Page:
Postfest V, Part II: Feast of the Gods
Date: Tue, August 09, 2005
Topic: Peoples & Culture
Let's see. About 150 deities in the Flanaess. One feast day per deity. In cosmopolitian areas that would work out to nearly half a year of feast days! Of course, not every deity is worshipped everywhere, but still. There should be another way. There is.
Feast of the Gods
By: Glenn Vincent Dammerung, aka GVDammerung
Used with Permission. Do not repost without obtaining prior permission from the author.
Location: Flanaess wide
The Flanaess is practically overrun with deities. Theocracies are, however, the exception, not the rule. Theocracies that favor but a single deity are limited to the single instance of the Pale. No ostensibly secular nation-states venerate but a single deity. What then is the landlord or city father to do when his or her tenants or citizens which to celebrate a feast day for this deity or that? It being somewhat impractical to make provision for a wide variety of feast days, a common practice has been to inaugurate a single feast day upon which any and all gods may be venerated or celebrated. Occurring once a year, The Feast of the Gods as it is generally known is celebrated in much of the Flanaess, although at different times in different places, usually to accommodate the agricultural calendar.
Clerics have been ready enough to support celebration of The Feast of the Gods because, in any given area, a few faiths will predominate and they will be able to sculpt the festivities to suit their particular faith as much as not. At the same time, The Feast of the Gods does not preclude individual feast days for specific deities if the church or temple is willing to foot the expense and the landlords or city elders are amenable. In this way, The Feast of the Gods may help poorer churches or temples because they do not have to foot the bill. The landlord or city elders seeking to eliminate a profusion of feast days essentially pays for the privilege by substantially underwriting The Feast of the Gods. It is not unusual to see celebrated The Feast of the Gods, paid for from out of the general fisk, as well one or two regional or local feast days for particular gods, whose feast days are paid for by local churches or temples.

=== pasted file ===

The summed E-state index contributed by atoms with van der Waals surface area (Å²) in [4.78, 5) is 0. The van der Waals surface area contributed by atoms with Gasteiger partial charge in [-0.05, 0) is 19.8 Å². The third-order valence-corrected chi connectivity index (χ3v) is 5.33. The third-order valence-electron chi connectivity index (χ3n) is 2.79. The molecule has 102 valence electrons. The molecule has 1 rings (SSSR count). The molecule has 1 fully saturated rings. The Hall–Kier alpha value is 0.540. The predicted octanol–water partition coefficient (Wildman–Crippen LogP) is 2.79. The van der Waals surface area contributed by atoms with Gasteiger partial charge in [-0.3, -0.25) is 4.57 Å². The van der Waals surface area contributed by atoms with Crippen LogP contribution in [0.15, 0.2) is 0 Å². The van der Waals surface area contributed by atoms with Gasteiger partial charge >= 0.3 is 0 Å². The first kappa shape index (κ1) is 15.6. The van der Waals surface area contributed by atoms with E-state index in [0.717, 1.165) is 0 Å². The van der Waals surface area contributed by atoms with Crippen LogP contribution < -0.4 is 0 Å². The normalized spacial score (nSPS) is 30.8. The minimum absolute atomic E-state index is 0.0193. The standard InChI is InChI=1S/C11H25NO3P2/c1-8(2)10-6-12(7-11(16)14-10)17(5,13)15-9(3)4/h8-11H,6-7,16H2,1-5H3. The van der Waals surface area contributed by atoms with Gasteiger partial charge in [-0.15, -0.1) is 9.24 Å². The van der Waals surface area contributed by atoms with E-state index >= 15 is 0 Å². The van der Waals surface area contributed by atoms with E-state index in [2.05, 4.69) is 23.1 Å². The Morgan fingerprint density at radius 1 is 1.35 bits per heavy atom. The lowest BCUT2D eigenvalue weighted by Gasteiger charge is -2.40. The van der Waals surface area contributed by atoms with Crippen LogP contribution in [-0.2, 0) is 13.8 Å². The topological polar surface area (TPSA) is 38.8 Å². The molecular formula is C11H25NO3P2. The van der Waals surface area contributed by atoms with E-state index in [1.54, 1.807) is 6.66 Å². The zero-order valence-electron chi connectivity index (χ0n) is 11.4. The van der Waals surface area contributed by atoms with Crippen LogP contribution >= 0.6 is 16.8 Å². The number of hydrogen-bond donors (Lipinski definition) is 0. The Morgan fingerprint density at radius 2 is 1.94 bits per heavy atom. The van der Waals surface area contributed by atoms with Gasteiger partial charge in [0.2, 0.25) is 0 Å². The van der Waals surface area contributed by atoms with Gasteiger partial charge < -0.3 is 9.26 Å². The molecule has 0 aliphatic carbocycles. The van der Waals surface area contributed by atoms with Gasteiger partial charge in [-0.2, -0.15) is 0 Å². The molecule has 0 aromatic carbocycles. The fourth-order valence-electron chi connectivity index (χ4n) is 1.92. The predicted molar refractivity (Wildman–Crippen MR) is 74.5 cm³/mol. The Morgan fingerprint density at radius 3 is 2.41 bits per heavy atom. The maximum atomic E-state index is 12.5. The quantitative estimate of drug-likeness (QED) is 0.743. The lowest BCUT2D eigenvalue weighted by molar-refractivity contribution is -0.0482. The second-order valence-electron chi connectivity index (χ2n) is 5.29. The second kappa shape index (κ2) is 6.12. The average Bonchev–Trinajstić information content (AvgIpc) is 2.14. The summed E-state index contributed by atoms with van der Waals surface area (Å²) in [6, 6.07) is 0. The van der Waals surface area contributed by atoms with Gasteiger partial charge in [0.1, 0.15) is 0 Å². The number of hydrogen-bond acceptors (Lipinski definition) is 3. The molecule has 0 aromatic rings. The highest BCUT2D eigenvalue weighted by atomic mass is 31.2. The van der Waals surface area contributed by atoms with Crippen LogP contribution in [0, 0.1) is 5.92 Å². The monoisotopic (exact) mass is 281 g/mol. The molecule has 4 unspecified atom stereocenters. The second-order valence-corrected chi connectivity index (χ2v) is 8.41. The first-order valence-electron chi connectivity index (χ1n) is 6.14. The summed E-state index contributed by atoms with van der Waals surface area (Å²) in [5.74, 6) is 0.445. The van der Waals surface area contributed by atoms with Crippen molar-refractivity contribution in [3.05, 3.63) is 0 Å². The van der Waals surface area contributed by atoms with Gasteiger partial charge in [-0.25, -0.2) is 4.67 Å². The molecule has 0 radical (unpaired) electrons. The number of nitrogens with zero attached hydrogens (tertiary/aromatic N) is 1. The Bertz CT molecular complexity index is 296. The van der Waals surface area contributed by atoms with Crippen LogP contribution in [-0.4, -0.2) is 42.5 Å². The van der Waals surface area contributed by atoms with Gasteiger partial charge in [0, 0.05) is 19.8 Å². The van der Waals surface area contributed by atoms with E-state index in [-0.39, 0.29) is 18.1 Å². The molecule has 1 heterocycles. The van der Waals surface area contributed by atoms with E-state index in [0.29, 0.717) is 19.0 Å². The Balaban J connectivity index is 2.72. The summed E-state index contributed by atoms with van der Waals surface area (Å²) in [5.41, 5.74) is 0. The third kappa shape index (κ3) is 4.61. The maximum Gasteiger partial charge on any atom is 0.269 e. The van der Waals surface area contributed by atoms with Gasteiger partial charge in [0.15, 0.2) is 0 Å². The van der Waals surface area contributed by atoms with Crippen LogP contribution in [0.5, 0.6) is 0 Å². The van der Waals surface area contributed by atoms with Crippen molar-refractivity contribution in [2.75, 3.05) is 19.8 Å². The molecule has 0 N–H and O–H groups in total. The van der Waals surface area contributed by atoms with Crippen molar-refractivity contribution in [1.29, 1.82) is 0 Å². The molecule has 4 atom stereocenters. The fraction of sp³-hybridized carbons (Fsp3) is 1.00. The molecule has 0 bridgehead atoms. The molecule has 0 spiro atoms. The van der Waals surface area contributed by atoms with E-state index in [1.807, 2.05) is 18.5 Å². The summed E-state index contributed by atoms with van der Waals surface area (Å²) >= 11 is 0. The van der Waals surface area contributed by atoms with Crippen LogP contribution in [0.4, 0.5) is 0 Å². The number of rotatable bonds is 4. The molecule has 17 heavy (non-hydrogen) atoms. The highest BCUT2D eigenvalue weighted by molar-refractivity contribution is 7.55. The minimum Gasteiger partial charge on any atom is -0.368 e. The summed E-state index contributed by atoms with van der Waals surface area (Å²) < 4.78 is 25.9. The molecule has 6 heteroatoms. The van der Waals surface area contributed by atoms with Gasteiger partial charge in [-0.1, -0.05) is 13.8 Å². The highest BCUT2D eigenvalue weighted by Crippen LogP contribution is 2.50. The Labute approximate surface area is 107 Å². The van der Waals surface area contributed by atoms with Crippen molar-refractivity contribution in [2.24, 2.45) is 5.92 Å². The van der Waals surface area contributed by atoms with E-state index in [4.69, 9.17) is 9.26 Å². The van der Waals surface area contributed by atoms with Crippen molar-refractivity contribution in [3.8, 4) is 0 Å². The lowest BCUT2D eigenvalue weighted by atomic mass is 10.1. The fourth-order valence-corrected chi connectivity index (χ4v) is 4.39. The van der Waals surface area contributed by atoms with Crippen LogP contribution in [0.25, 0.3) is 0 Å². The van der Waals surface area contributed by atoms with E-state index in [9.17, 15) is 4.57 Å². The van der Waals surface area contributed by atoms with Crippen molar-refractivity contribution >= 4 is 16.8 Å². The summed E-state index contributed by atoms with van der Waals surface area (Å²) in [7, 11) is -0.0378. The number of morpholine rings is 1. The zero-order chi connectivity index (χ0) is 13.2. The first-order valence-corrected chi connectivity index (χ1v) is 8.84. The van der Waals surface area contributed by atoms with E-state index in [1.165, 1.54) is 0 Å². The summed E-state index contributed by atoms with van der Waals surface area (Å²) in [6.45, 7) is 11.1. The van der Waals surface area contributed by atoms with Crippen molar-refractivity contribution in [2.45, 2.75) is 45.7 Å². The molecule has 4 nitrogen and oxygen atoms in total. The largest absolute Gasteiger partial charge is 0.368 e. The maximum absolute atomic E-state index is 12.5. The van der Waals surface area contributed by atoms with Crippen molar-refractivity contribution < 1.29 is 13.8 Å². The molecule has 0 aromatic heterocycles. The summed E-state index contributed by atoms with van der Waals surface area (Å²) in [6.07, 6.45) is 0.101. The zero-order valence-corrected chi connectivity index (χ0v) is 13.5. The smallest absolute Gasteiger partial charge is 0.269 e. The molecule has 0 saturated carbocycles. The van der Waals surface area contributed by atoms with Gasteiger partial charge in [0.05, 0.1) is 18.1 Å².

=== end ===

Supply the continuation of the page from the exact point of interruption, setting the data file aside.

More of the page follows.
Activities on the day of The Feast of the Gods are principally two. There is always a special or high service, officiated by the clergy of the area. In areas where a number of faiths have adherents, and where those faiths get on well, a single ecumenical service will be held. Where faiths may be at odds, separate services are held in differing locations. The number of services is not so much the issue as that they are held upon the same day to avoid disrupting agricultural and mercantile activities. After the service, the feast itself is held and is likely the grandest affair many peasants will see or attend in a year, particularly in rural areas. To maintain the goodwill of the common people, most landlords or city elders, even if not otherwise inclined to be beneficent, will make some effort to be accommodating on The Feast of the Gods, absent dedicated cult loyalty, of course.